Without proper planning, an organization will not achieve workable strategies. Whereby an organization lacks effective advertising strategies, financial strategies as well as marketing strategies it becomes a challenge for the organization to predict with certainty external and internal processes.
Through global advertising, many car manufacturing companies have been able to diversify their product base to cater for the needs of different cultures. For instance, General Motors has come up with a wide range of products able to serve the interests of its client base regardless of cultural backgrounds. Globalization has made it very possible for car manufactures to enter into mergers and joint ventures even with companies from different countries as well as regions of the world who manage to overcome challenges such as environmental and economic pressures which have been occasioned by globalization.
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The above calls for the companies to engage fierce marketing to reposition the company’s products so as to better tap into market opportunities and threats in the company’s endeavor to penetrate global market (Kotler, 1986, 12). Lack of effective analytical ability on the part of the organization can spell doom for global advertising efforts as the organization is likely to in the end, experience significant losses occasioned by failure to attain forecasted sales in the new markets. Therefore, global companies have a responsibility to put in place strategic planning, business planning, project planning, and financial planning as well as staffing planning if entrance into global markets is going to be a success for the company. The above problems facing the planning function of global companies in the endeavor to penetrate at the subsidiary level can be overcome through the organization engaging in global marketing.
Often global companies fail to appreciate the fact that penetration into new markets calls for a rethinking of strategies even if the strategies in place have worked in home countries. One of the often ignored strategies which is very crucial in the success of global advertising is change of packaging. Different cultures have different values and for a very long time manufacturers and marketers have understood this fact. However, many still fail to put the strategy in place something which results into failure in new markets for companies which have shown great potential at home markets. The fact that most consumers rely on the sense of sight to make consumer related decision has been acknowledged for a very long time in marketing circles. However, global companies continue to ignore the power in packaging by carrying on same packaging styles in home markets to global markets something which backfires causing global companies huge losses.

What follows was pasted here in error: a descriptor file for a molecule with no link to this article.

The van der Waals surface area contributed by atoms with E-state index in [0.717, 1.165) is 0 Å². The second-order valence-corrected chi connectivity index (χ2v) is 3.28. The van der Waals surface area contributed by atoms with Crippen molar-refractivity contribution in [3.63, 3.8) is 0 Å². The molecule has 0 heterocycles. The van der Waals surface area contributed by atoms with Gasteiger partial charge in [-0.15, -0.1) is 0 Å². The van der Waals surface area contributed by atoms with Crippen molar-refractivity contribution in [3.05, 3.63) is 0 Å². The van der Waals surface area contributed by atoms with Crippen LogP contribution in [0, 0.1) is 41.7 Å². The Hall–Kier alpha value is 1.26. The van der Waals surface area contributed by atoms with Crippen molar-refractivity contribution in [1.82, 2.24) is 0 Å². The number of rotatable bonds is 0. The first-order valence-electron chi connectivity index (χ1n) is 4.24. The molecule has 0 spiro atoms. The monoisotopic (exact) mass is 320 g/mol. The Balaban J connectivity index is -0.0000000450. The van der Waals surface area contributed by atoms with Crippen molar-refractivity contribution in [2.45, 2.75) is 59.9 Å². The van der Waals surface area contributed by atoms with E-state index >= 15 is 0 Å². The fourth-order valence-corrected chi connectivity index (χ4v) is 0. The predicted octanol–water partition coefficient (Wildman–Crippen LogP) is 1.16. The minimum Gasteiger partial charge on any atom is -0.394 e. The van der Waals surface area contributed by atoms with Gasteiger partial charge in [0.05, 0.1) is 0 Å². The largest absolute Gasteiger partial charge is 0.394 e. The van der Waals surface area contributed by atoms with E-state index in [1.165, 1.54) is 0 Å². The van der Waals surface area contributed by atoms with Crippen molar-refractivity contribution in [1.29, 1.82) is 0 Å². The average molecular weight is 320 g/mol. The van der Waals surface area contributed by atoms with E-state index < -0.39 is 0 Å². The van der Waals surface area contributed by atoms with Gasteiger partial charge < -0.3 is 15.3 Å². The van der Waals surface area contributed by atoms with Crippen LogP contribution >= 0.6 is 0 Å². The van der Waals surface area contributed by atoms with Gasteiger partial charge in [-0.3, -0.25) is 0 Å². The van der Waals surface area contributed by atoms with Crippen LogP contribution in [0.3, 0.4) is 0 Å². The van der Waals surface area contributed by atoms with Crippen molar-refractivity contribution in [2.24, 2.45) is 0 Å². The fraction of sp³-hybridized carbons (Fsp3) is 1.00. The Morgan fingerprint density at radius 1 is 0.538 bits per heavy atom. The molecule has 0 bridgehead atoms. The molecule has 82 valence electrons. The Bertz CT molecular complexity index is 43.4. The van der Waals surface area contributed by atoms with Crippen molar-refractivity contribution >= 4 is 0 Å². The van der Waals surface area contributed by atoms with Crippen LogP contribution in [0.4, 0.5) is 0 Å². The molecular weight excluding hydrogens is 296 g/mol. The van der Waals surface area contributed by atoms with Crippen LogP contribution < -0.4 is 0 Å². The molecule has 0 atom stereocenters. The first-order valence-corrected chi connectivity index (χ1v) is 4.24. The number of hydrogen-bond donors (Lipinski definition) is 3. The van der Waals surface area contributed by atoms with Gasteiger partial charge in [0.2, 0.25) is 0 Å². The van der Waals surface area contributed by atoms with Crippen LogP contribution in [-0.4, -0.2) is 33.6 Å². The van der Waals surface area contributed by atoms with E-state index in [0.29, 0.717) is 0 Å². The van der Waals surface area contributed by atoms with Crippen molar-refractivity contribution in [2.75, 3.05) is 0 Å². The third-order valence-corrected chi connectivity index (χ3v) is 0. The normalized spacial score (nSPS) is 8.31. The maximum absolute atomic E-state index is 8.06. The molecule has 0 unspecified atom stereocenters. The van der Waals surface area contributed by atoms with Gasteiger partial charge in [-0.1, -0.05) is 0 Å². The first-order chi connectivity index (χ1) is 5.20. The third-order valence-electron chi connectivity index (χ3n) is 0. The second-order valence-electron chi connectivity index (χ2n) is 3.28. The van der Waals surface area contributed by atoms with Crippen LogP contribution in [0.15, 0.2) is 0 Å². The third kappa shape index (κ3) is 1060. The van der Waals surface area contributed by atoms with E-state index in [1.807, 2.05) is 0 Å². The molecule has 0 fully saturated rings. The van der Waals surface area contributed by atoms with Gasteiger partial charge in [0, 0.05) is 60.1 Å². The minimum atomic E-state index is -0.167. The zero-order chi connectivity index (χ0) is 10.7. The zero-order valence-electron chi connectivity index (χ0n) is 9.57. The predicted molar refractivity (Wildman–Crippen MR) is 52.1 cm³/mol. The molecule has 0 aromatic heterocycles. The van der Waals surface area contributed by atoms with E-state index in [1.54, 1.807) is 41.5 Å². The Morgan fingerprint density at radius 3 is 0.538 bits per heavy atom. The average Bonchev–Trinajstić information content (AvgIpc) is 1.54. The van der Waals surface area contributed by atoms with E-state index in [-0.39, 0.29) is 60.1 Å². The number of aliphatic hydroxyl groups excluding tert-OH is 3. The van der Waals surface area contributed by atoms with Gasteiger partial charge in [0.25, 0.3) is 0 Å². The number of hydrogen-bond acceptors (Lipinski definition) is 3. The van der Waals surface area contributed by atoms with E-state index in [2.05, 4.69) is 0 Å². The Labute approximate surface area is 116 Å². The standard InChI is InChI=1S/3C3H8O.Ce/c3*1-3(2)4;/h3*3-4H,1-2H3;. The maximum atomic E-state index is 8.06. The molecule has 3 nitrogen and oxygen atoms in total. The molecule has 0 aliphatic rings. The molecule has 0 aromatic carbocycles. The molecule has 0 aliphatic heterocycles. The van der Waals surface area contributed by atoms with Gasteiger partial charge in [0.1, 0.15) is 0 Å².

Branding is an issue which has bee subject to debate amongst global market strategies. Companies including global companies appreciate the importance of having strong brands and indeed appreciate the fact that in order to come up with a strong brand a lot of resources must be put in the process of branding and bringing out the uniqueness in a given brand. Often successful branding goes hand in hand with strong marketing together with a careful analysis of competing brands. Global marketing cannot over rely on a given brand just because that kind of brand has recorded success in the domestic market. This calls for rebranding of products whenever global companies undertake to penetrate into global markets. Therefore, as a strategy aimed at successful global marketing global companies must undertake to rebrand every time a brand is being introduced into new markets. This is especially true in the case whereby there is a date to reposition a given product to a global market.